Asking how the ratio of management to front line staff has changed at a public hospital seemed like a straight-forward question.
In this era of obsession with hyper-efficiency, you’d think the Ministry of Health, the Local Health Integration Networks and the hospital boards would be asking this question, and asking it regularly.
Doesn’t everyone want more live bodies actually delivering diagnostics, acute care and rehab?
To be fair the Ministry breaks down data by what they describe as “unit producing personnel” (UPP) and those whose “primary function is the management and or support of the operation of the functional centre” (MOS). Oddly the terms themselves suggest that managers don’t actually produce anything, which is much further than we would certainly go. (Note to managers reading this – are you really okay with these terms?)
If all this confuses you, apparently it does for hospitals too. There have been past complaints about the consistency and subsequent validity of such data. In our recent survey of the changing ratios of managers to front line staff, several hospitals opted (with our permission) to give us the UPP/MOS data instead of interpreting themselves who was in fact a manager.
Conducting what we thought was a basic freedom of information request, we received data in various formats and continually got the question: what is management?
If hospitals are asking this of us, the question arises – is nobody internally asking these same questions? Who is providing oversight when nobody appears interested in the composition of staff? As the hospitals continually remind us, this is their biggest line item in the budget.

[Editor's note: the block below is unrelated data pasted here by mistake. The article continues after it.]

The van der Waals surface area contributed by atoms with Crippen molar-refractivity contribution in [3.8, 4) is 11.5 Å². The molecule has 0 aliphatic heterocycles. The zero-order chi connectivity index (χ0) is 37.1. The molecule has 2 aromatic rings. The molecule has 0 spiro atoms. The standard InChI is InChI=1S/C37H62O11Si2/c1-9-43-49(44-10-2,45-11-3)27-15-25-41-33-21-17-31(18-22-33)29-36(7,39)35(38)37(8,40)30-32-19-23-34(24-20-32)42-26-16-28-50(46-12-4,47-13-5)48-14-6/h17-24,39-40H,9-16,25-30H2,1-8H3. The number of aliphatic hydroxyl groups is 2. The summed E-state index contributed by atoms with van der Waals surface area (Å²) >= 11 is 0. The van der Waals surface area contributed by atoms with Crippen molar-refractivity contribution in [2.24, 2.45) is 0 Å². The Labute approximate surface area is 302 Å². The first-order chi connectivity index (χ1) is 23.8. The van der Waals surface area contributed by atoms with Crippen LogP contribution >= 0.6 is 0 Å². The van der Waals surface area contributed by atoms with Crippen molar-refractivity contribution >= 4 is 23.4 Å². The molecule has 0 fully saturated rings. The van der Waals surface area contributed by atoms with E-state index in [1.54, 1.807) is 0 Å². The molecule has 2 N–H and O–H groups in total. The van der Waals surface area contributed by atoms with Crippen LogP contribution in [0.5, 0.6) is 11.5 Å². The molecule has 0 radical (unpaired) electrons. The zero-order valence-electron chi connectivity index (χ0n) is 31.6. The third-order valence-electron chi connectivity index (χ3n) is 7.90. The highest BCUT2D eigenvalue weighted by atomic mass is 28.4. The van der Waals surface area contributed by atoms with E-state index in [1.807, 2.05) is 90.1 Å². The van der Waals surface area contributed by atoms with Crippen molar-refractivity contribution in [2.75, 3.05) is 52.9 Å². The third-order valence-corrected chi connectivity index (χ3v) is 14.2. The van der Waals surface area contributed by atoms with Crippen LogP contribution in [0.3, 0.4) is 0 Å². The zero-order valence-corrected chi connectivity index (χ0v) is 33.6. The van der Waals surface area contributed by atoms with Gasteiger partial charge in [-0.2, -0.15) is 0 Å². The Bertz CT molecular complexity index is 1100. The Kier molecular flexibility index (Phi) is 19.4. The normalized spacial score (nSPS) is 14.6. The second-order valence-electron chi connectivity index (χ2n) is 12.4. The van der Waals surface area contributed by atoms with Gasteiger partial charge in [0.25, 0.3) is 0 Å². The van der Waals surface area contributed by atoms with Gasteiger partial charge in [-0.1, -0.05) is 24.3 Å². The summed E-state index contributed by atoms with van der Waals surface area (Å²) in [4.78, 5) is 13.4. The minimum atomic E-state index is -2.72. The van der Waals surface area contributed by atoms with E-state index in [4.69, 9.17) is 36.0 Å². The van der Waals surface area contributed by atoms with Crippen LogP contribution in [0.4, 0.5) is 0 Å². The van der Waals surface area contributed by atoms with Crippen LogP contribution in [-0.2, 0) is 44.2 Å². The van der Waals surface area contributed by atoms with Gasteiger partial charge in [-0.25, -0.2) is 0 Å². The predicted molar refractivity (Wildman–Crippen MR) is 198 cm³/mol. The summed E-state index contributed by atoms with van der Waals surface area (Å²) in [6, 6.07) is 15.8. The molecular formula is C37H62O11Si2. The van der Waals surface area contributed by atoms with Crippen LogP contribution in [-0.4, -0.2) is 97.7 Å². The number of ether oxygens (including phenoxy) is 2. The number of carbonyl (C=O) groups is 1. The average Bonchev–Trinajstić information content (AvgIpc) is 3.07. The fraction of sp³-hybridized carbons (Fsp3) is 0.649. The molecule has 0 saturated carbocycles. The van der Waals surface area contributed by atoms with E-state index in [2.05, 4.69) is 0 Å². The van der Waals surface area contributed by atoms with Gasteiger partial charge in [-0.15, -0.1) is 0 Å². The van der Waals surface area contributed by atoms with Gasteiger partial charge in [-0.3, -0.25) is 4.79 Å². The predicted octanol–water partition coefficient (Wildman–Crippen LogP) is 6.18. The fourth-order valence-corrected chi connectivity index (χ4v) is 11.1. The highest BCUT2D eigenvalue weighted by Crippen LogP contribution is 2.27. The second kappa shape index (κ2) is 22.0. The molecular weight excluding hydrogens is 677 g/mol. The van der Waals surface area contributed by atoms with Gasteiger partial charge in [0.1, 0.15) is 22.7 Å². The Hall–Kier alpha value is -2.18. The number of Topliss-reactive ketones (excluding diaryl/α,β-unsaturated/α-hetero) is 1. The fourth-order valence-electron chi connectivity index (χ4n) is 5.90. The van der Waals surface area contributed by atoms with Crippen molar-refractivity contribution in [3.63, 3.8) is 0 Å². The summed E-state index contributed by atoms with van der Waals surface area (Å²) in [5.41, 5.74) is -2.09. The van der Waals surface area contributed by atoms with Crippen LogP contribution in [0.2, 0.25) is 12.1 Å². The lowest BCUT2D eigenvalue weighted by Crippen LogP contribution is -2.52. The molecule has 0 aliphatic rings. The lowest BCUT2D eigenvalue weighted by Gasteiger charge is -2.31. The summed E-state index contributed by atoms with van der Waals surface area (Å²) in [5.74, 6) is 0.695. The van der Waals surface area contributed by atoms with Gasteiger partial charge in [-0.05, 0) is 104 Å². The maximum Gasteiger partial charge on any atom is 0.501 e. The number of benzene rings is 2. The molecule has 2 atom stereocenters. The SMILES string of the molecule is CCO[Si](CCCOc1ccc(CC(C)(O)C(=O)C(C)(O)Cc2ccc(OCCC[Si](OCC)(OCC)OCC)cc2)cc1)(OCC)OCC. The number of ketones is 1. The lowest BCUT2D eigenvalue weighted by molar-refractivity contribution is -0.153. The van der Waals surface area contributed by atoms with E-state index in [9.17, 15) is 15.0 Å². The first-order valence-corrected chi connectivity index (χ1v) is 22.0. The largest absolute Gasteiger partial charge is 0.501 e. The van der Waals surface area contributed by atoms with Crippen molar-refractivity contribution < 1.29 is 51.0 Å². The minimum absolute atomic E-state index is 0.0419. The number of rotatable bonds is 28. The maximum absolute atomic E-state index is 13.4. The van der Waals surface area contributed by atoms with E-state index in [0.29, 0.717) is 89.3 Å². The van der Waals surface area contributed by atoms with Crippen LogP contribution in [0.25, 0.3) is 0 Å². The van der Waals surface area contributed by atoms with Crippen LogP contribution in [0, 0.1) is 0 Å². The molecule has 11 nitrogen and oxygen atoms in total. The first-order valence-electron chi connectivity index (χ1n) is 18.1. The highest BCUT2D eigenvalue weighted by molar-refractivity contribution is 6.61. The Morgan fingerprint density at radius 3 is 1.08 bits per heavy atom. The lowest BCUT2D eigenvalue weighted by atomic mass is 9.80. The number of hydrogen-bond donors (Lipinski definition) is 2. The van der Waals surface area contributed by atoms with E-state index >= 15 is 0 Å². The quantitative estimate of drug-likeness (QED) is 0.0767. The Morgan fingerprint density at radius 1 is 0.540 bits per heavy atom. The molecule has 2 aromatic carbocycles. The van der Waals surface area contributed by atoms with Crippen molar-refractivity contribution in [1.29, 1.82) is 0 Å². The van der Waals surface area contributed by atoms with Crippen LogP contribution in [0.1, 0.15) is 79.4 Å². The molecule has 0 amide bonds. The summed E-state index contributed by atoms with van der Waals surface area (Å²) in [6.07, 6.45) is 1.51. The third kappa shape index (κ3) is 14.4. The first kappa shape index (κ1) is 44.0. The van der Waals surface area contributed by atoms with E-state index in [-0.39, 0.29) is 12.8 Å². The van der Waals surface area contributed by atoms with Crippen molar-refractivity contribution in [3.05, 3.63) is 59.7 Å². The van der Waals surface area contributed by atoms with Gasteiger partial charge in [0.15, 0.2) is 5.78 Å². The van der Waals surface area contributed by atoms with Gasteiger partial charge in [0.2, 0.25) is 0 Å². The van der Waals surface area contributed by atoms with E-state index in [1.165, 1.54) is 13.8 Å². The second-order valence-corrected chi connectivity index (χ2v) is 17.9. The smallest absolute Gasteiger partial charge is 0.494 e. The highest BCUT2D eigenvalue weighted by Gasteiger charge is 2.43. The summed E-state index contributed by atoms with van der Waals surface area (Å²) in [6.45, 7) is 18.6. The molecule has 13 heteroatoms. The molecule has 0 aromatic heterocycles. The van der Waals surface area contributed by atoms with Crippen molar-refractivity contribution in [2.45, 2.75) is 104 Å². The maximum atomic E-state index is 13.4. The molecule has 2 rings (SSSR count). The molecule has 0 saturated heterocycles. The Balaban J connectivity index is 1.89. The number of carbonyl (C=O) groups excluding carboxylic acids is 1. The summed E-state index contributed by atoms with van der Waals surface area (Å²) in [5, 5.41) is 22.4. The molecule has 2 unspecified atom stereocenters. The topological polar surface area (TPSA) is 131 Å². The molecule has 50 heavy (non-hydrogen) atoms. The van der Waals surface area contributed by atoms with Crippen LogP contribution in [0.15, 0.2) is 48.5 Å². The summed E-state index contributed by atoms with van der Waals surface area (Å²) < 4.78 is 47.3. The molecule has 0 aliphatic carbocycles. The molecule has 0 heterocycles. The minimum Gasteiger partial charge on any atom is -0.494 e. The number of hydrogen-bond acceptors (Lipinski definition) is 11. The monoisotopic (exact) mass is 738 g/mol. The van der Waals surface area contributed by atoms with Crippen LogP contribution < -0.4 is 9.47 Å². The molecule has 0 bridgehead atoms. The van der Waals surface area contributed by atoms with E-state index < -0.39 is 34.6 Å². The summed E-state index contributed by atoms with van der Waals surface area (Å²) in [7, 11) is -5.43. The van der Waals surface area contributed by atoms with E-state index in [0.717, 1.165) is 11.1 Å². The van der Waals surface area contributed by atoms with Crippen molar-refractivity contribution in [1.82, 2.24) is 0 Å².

Yet many hospitals claimed that they had to do major work to answer our question. For example, Ontario Shores Centre for Mental Health Sciences charged us $300 to figure it out, claiming they had to do new computer programming to give us what we sought. At the other end of the spectrum was Quinte Health, who had our answer readily at hand and even waived the $5 freedom of information fee. Evidently the same question crossed some minds at that hospital too.
Given the data we received varied wildly we never attempted to assess a hospital as having the highest number of managers among those surveyed.
Given each hospital was asked to give us the information by year, it was clear that by their own interpretation, nine of them acknowledged that over the past five years they were in fact adding more management and administration relative to front line care. Two more supplied data that suggested more recent changes took place to restore previous higher levels of management.
Are the numbers significant? Yes and no.
The Chatham Kent Health Alliance is unlikely to rise or fall given the addition of one and a half more managers last year while two and half front line staff disappeared.
However, we live in a society where symbols are important.
We began this survey upon the complaints of front line staff who saw more managers showing up in the workplace instead of more help to address their own expanding workloads.
This week’s Ontario Hospital Association (OHA) study suggested there is a very significant cost to poor staff morale. Overall four out of every ten workers surveyed by their hospitals said they found most days at work quite/extremely stressful. One out of every four said they were likely to look for a new job within the coming year. Try explaining to these workers why Thunder Bay, for example, found the need to add almost 20 new management positions while cutting nearly 70 front line staff since 2009.
The cost of a few managers versus front line staff is likely not a big deal. The impact of such decisions on the functioning of the hospital likely will be.